I N T E N T I O N : I will continue to fight tooth and nail: Community! Survival! Resistance! xi We will learn from one another, find ways to build our community with one another. xii It’s up to us to carve our way into existence.xiii

The footnote becomes unruly when we let it occupy the center ring.xiv As troublemakers, isn’t that what we’re going for? When does unruly move from a devious wink to an explosion that destroys much more than we intended?xv Is to liberate the footnote from the dreadful iron grasp of intellectual elitism to pollute populism? Or is it to light a fuse that may lead to a mighty charge?xvi The footnote speaks, we listen. Is this what we mean by revolution? Giving voice to the footnotes, literal or figurative? xvii Allowing footnotes to penetrate text, to spill over, to sully the textual body, to split the surface? What mess will result, what fluids will spill over the page? The coming together of bodies can be dubious or promising.xviii I am reluctant, I am open, I am listening.

i Don’t be scared. Read on. I dare you.

ii University of New England, Academic Skills Offi ce. “Footnoting” http://www.une.edu.au/tlc/aso/pdf/bibfn.pdf

iii Lick this page now. I don’t care if I don’t deserve it yet. I want your spit on my words.

iv hooks, bell. “Keeping Close to Home: Class and Education,” in The Presence of Others. T 2nd ed. Andrea Lunsford and John J. Ruszkiewicz. New York: St. Martin’s Press, 1997, p. 93.

v Take a pen. Scrawl across me, the text, the footnote, the implicated body. Do you lay claim to me? Tell me what you think, how you feel.

vi “We all must learn? ” Curse your ostentatious sincerity of vagueries.

vii I’m sorry, but this is impossible. Is it not?

viii I’m sorry. I don’t understand you, and I don’t understand why you write this. The story within the story, the tangent that will not be tethered is this: I discovered that being misunderstood is inevitable later than some and earlier than others. I was on a couch in San Francisco, age 26, bandaged from sex reassignment surgery in the form of bilateral mastectomy and chest reconstruction, and everyone in public was still calling me “she” without batting an eyelash. I was angry, not because they were wrong (though they were), but because my gender is never complete inside a pronoun. I got the sudden, sinking feeling as I took my Percocet, “I do not exist, I do not belong.” “Existence” and “belonging” are relative; I may be alien in my gendered body, but I exist and belong permanently in ways that privilege me. I found myself grateful for the knowledge that “existence” is not translatable to anyone in its entirety, and I continue to be furious at the fact that a sense of home, of existence, of comfort, and of belonging are dealt out selectively, along with hundred-dollar bills, owned homes, and privilege. I will be misunderstood. We will all be misunderstood. We fight back with articulation, with specifi city.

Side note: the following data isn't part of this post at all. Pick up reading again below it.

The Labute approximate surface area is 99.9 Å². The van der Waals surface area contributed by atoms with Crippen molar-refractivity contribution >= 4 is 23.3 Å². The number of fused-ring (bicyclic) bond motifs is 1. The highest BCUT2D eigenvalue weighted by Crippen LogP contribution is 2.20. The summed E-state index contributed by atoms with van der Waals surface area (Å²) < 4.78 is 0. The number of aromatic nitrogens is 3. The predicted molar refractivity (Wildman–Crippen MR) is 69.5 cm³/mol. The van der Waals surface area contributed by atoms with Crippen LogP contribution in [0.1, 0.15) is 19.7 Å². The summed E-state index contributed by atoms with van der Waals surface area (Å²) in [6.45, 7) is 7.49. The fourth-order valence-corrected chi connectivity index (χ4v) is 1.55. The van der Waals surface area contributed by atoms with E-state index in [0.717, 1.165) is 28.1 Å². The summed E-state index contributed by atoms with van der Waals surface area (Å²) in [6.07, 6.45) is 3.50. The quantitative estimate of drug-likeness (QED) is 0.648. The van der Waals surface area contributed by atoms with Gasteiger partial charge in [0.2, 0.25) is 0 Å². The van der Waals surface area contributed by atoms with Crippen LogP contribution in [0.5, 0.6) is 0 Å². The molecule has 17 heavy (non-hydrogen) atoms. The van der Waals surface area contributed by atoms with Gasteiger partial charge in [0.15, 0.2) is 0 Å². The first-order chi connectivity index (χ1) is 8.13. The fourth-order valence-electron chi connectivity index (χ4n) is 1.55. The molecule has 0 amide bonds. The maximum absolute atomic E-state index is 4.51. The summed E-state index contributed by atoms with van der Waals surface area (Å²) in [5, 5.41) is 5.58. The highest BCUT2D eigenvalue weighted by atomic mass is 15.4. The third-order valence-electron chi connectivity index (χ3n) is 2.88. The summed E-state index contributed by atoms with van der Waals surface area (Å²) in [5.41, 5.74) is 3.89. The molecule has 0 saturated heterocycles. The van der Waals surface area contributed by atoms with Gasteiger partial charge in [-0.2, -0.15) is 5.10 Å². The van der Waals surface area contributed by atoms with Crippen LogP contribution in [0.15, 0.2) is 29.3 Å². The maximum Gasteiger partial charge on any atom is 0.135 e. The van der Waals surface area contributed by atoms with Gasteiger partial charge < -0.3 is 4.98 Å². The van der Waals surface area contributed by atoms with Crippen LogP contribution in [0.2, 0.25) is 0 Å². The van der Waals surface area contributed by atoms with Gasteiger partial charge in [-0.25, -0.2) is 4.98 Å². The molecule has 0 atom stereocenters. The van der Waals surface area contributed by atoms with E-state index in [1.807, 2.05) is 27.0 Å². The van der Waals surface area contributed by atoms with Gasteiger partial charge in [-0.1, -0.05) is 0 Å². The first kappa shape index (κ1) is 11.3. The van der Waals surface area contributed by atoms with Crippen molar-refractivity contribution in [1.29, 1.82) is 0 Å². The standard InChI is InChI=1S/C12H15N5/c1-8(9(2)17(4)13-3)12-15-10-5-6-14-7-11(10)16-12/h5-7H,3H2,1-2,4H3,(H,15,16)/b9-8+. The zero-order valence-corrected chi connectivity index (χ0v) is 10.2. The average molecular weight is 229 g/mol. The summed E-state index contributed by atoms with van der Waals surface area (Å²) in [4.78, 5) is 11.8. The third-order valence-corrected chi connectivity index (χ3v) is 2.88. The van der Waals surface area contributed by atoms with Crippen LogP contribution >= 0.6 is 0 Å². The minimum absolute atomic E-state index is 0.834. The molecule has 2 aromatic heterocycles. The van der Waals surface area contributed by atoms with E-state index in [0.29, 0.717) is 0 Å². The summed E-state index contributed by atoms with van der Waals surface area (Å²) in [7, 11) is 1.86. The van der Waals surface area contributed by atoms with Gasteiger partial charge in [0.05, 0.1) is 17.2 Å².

ix I might agree with you if and when you tell me what you mean by “we.”

x But what if those stories disrupt your own? Whose stories will you continue to ignore, and why?

xi The words are vessels left unfi lled. You tell me something and simultaneously tell me nothing. Your exclamatory vehemence leaves me hesitant to question content and specifi city when the sentiment is so pretty and compelling. And still, I raise my fi st as you exclaim.

xii You are a fucking daydreaming hippie. It’s not that it’s a bad idea—but tell me, WHOSE community?! Who counts, who is left out? Who decides, who is left without decision-making authority? Who speaks for “us” ? And which “us” do you mean? You speak of community like it is One. You have thousands. Of which do you speak? Which do you want to survive?

xiii Existence for whom? From whom do you require understanding and belonging? And to what extent?

xiv The spotlight feels warm—I can’t see the faces of the audience at all!

xv Text, I’m going to ask you something …

xvi Text, listen to me.

xvii Text, let me inside you.

xviii Can you feel me? I can feel you.